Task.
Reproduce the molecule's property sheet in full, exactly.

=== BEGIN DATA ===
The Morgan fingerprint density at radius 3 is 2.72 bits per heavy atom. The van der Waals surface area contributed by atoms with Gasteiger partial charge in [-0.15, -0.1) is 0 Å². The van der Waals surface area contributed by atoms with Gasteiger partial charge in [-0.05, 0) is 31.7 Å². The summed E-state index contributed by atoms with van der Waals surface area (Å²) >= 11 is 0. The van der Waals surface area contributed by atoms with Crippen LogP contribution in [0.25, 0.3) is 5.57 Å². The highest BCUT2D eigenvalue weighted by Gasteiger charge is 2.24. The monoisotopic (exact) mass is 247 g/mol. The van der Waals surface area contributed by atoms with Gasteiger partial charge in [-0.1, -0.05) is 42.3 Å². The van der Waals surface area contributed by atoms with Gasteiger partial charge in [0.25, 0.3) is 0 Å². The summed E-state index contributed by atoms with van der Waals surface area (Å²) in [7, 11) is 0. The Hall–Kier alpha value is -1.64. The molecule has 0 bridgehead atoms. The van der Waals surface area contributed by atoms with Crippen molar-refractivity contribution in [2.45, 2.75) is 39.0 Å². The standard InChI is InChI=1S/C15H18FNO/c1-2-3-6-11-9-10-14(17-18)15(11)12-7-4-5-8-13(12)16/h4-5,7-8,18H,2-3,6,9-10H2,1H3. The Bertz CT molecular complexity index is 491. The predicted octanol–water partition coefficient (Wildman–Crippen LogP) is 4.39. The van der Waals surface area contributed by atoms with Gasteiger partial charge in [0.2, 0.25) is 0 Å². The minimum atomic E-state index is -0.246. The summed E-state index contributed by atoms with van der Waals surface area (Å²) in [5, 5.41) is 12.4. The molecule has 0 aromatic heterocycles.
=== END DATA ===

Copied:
The Morgan fingerprint density at radius 3 is 2.72 bits per heavy atom. The van der Waals surface area contributed by atoms with Gasteiger partial charge in [-0.15, -0.1) is 0 Å². The van der Waals surface area contributed by atoms with Gasteiger partial charge in [-0.05, 0) is 31.7 Å². The summed E-state index contributed by atoms with van der Waals surface area (Å²) >= 11 is 0. The van der Waals surface area contributed by atoms with Crippen LogP contribution in [0.25, 0.3) is 5.57 Å². The highest BCUT2D eigenvalue weighted by Gasteiger charge is 2.24. The monoisotopic (exact) mass is 247 g/mol. The van der Waals surface area contributed by atoms with Gasteiger partial charge in [-0.1, -0.05) is 42.3 Å². The van der Waals surface area contributed by atoms with Gasteiger partial charge in [0.25, 0.3) is 0 Å². The summed E-state index contributed by atoms with van der Waals surface area (Å²) in [7, 11) is 0. The Hall–Kier alpha value is -1.64. The molecule has 0 bridgehead atoms. The van der Waals surface area contributed by atoms with Crippen molar-refractivity contribution in [2.45, 2.75) is 39.0 Å². The standard InChI is InChI=1S/C15H18FNO/c1-2-3-6-11-9-10-14(17-18)15(11)12-7-4-5-8-13(12)16/h4-5,7-8,18H,2-3,6,9-10H2,1H3. The Bertz CT molecular complexity index is 491. The predicted octanol–water partition coefficient (Wildman–Crippen LogP) is 4.39. The van der Waals surface area contributed by atoms with Gasteiger partial charge in [0.2, 0.25) is 0 Å². The minimum atomic E-state index is -0.246. The summed E-state index contributed by atoms with van der Waals surface area (Å²) in [5, 5.41) is 12.4. The molecule has 0 aromatic heterocycles.